I know right away when a game or activity is causing problems for my children. How? Because it comes out in their emotional responses. When they won't stop playing after a timer has sounded, or they respond with strong emotions when they're told they can't play for some reason, or when playing a particular game is all they want to do, it's clear that game has become a problem for them. We spend a lot of time talking about the heart and God's place in it. We talk about idols and how easy it is for other things to usurp first place in their hearts. If they have a strong emotional response, we'll talk about how the game is pulling on their heart and we may agree to cut back on how often that particular game is played.
4. Monitor your own example
When kids see their parents on the phone, laptop, tablet, or other device all the time, it sets the tone for the home. If we are always checking email, texting, or participating in social media, how can we expect any different from our children? We need to set an example as parents, demonstrating healthy limits in our own participation with technology and engaging more with our kids rather than a screen.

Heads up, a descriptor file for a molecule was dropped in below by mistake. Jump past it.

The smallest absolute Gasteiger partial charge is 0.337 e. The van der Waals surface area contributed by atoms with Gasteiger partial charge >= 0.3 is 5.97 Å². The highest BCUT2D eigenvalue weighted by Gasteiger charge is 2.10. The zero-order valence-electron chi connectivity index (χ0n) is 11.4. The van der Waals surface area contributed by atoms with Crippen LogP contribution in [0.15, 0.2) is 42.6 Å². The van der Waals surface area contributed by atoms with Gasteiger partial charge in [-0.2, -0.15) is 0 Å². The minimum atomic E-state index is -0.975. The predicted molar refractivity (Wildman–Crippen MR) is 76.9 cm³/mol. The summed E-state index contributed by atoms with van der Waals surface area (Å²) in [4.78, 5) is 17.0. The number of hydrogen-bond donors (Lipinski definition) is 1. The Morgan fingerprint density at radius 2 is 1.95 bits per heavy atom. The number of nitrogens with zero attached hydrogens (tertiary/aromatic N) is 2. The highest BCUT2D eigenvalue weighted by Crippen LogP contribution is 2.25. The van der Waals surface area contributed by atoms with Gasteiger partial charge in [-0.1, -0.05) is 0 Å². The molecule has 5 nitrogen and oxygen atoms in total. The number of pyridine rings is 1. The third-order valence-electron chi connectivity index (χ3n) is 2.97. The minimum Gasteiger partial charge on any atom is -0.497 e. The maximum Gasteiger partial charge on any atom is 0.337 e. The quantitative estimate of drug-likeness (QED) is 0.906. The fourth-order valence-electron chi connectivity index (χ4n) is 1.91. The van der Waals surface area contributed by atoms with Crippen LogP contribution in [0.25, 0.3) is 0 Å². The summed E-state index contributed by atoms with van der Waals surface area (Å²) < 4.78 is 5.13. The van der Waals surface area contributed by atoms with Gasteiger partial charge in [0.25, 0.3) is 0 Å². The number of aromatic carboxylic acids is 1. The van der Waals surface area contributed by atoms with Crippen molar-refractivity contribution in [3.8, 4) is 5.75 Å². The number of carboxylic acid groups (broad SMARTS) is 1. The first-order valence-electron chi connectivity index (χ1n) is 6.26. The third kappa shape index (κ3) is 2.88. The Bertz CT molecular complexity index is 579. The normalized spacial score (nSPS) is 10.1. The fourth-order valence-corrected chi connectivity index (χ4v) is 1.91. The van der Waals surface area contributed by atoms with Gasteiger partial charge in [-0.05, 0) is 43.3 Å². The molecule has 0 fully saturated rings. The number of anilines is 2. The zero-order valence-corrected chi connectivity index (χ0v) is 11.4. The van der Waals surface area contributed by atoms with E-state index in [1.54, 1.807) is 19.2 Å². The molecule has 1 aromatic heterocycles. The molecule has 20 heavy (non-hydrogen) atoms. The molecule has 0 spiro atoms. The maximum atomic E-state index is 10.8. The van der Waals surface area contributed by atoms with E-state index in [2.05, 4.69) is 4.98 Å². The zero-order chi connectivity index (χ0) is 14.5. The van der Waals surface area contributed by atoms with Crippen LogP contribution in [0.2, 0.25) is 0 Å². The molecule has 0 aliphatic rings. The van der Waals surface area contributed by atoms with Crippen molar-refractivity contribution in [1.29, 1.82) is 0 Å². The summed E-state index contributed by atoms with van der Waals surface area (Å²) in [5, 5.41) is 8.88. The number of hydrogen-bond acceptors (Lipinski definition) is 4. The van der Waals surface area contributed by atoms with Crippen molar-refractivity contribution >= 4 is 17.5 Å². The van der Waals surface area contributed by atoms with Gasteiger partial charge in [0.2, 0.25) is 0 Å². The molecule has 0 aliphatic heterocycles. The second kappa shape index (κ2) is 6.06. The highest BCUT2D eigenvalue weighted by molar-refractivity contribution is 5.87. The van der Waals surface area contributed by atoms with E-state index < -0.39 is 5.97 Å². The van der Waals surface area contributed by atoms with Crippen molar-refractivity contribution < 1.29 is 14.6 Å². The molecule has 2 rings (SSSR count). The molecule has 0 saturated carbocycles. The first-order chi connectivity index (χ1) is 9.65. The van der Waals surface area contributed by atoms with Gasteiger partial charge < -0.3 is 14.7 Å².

Technology is here to stay. The once futuristic world of The Jetsons and Star Trek is becoming quite a bit like our everyday reality. But technology does not have to consume us or our children. We can choose to be intentional about monitoring technology use in our children's lives so that their hearts are consumed with God rather than a virtual world behind a screen.
Christina Fox is a homeschooling mom, licensed mental health counselor, and writer. She lives in sunny south Florida with her husband of 16 years and their 2 boys. You can find her sharing her faith journey at www.ToShowThemJesus.com.